Iguazu Falls, also Cataratas do Iguaçu in Portuguese and Cataratas Del Iguazú in Spanish are waterfalls that straddle between the Brazilian State of Paraná and Province of Misiones in Argentina along the River Iguazu. It divides the river into upper and lower Iguazu. With more than 275 falls, the Iguazu are the most majestic of water falls. The most scenic one is the curved cataract christened the ‘devils throat’ that has 14 falls that drop to a height of 350 feet. Iguazu Waterfalls are second only to Victoria Waterfalls in size. However, in terms of beauty, none of the other waterfalls in the world can come close to compete. If you are a nature buff and have never visited Iguazu, then you have missed out. [thank you, Kennedy Runo on 01/17/2014 in Brazil]

 

Our oldest 'explorers', very attentive to all they've learned, and will report back to their classmates. Family travel is always a great opportunity for teaching moments - especially the incredibly enjoyable ones, with our aspiring scientist-drama-queen and our 'know-it-all'-boy! :)

Our oldest ‘explorers’, very attentive to all they’ve learned, and will report back to their classmates. Family travel is always a great opportunity for teaching moments – especially the incredibly enjoyable ones, with our aspiring scientist-drama-queen and our ‘know-it-all’-boy!🙂

Our family also went along with the Macuco Safari crew, driving throughout the Park, learning about the preservation efforts to keep the Mata Atlantica intact and respected!

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Considering I haven’t blogged in a while, I plan on making a gradual return – or, you may say I’m simply lazy at this point. Have way more to share from our trip to the Brazilian Iguazu Falls, our hiking trips, and our visit to the Bird Sanctuary, also located in the municipality of Foz do Iguazu. But that will be left for a future blogpost. For now, just a ‘teaser’ of the beautiful Parque das Aves – Foz do Iguazu Park Bird Sancturay:

Lovely Flamingos!

Lovely Flamingos!

 

Useful links and/or references:

http://www.macucosafari.com.br/en/macuco-safari
http://www.uniglobeonetravel.com/10-interesting-facts-about-igauazu-falls
http://www.parquedasaves.com.br/en/

Stay tuned for more!

 

 

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Life on the Superblock

Life on the Superblock

I know I haven’t been the greatest blogger recently – life finds its way of escaping us, somehow…
In any event, a close friend, and now, a brand-new WP blogger, just published her first impressions about their assigned city – Brasilia, the capital of Brazil. I’ve written about this place before, the city I tend to call ‘my-own’, despite growing up as a military/government brat here, back in the 70s, 80s… and departing away in the 90s…
Brasilia has a very special place in my heart and in my life – that’s the reason this blogpost is here. My congratulations to the newest WP author, and my best wishes for The Wegener’s Wanderlust, which I leave you all here with her beautiful pictures of Brasilia and the sunset on (the artificially-designed) Lake Paranoá. Enjoy!🙂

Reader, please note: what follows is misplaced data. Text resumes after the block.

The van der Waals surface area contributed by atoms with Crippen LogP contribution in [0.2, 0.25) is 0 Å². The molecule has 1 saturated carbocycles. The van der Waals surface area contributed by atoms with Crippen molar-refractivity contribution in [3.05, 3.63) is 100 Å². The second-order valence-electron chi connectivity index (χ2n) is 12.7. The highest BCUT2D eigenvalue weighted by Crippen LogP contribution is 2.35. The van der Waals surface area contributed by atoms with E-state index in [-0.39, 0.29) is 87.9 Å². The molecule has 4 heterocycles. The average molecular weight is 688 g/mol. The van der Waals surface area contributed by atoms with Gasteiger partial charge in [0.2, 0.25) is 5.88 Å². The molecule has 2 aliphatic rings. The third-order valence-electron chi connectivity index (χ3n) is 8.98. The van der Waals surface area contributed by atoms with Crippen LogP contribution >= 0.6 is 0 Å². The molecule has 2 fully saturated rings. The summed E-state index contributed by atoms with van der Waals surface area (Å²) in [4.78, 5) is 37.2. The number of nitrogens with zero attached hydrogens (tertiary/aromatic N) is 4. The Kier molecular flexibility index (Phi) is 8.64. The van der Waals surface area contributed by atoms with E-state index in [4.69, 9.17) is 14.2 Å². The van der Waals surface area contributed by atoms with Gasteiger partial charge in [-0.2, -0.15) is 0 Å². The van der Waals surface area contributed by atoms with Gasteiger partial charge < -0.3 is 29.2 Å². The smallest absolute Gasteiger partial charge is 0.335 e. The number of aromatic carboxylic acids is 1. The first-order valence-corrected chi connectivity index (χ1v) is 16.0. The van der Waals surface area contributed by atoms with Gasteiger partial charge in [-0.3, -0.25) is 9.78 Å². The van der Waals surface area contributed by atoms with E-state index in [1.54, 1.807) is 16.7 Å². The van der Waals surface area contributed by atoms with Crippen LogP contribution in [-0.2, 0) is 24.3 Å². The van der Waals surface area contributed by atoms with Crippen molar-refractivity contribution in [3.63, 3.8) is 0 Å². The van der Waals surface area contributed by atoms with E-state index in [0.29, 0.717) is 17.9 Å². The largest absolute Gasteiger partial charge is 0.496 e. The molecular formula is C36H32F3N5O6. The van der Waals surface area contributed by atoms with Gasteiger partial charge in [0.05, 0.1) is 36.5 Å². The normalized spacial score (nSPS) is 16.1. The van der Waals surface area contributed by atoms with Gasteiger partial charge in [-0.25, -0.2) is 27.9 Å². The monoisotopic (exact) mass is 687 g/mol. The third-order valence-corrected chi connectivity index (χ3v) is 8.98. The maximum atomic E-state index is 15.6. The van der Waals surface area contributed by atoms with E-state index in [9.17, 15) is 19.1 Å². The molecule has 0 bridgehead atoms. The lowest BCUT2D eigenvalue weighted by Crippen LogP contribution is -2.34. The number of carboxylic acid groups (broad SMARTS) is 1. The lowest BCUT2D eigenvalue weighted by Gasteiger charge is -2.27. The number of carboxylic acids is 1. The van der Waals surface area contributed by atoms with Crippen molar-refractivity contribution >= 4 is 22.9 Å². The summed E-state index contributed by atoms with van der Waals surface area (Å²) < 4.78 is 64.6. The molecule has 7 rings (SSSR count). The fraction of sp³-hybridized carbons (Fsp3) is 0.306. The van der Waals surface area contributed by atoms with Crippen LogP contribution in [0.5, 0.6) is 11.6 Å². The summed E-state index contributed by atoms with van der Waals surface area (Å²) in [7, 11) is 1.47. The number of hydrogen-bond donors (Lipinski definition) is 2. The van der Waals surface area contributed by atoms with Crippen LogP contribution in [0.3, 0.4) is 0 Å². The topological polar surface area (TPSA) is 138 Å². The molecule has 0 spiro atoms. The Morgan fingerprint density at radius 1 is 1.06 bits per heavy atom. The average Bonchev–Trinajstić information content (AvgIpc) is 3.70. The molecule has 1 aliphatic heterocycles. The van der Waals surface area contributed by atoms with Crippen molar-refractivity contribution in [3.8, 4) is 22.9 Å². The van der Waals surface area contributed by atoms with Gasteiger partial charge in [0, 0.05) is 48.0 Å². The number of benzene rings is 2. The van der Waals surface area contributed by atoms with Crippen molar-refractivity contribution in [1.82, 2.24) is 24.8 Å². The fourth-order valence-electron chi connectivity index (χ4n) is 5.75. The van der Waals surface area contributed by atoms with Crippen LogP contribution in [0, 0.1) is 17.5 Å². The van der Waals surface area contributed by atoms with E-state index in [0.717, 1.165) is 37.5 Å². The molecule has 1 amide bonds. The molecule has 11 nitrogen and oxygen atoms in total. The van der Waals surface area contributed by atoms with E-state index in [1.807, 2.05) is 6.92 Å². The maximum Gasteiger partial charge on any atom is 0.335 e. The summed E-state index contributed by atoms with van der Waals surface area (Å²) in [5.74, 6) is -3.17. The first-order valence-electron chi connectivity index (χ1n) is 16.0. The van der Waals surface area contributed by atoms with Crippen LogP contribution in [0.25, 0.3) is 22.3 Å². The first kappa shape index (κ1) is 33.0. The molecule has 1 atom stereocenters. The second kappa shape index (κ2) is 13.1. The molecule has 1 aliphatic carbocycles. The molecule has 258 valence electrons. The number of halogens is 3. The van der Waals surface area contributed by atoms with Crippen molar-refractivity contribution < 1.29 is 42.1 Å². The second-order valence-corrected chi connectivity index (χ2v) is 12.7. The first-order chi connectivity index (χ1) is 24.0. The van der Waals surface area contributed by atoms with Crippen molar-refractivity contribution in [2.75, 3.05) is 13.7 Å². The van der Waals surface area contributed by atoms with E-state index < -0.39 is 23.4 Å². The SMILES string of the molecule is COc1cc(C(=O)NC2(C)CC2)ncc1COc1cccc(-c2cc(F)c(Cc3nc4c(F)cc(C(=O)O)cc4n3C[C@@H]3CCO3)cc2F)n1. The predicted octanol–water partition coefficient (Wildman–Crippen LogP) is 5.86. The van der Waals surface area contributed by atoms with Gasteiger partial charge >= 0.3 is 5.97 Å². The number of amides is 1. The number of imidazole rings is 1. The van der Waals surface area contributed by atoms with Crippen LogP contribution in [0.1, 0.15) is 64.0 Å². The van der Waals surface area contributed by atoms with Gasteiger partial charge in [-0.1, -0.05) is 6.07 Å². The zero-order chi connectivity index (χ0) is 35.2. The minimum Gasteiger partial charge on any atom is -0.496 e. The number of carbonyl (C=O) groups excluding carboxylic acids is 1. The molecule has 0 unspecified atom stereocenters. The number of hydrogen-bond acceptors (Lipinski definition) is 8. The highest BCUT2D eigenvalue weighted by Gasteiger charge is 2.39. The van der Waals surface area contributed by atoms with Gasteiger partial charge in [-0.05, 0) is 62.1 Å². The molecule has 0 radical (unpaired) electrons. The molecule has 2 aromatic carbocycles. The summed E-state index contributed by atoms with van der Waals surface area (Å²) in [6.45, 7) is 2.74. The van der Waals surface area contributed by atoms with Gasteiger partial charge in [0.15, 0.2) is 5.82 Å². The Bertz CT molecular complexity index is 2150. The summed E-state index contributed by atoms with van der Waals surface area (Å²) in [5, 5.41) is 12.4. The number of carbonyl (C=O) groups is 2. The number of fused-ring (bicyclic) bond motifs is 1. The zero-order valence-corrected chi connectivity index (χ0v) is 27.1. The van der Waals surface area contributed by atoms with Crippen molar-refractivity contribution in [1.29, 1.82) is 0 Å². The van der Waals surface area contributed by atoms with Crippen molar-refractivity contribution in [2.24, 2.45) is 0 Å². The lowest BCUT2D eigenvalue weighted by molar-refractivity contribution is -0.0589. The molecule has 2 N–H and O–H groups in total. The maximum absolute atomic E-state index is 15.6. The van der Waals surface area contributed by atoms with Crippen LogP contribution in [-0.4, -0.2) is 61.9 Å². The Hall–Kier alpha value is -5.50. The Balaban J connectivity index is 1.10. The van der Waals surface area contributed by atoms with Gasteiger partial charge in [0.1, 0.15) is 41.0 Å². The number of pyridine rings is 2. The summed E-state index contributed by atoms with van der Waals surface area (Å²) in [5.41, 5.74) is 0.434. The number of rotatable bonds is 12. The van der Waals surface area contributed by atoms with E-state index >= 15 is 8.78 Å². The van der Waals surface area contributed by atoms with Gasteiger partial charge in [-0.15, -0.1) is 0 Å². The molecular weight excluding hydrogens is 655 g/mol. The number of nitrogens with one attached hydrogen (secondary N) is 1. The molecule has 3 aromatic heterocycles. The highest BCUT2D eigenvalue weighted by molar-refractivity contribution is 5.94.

Wegener's Wanderlust

A little over a year ago, my husband and I moved to Brazil. When friends and family first heard that we would be moving to Brazil, they immediately assumed we would be in Rio de Janeiro and were likely envisioning their next vacation on Copacabana beach. We had to break the news to them that no, we weren’t going to be in Rio, nor in São Paulo. Instead, we’d be going to the center of Brazil’s vast country, to live in its capital Brasília, a city that has only existed a mere 56 years.

Brasília is surrounded not by the beach, but by a tropical savannah region known as the cerrado. Yet its defining characteristic is the layout of the city–depending on whom you ask, it resembles either an airplane, a bird or a cross. The main ministries and government buildings are located on the Eixo Monumental, which runs west to east; on…

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The 2016 Olympics in Brazil, by the Lima Mirandas!

Greetings from Brasilia!

Well, the Olympic Games have come to Brazil… and our family has been very fortunate to have been part of these magnificent events.
Obviously, not the easiest task for our host country, but nevertheless, a pretty enjoyable experience.

How beautiful is the main host city, Rio de Janeiro? Here are a few shots I took from the “Cidade Maravilhosa”, while they were still getting ready to receive their guests:

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We do live in Brasilia, the capital of the country. We normally go to Rio for work (believe that?). Between games, social events, cheering… our children showing up on global social media channels (okay, I’m bias, but isn’t this 8-year-old girl the best representation of the sports fans??), our diplofamily made sure everyone would have great life memories from the Rio2016 Olympics.

Go Team USA. Go Team Brazil!

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Weekly Photo Challenge: Jubilant

Exercising our best parenting pride – snapshots of a regular Saturday morning, running between kids sports activities… our jubilant attempt to raise healthy children.  We’re satisfied, proud, and exhausted…. until next Saturday!😉

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Http://wordpress.com/weekly-photo-challenge/jubilant

 

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A great Washington Post Read: ‘A tale of two temperaments: Same Parents, Different Kids’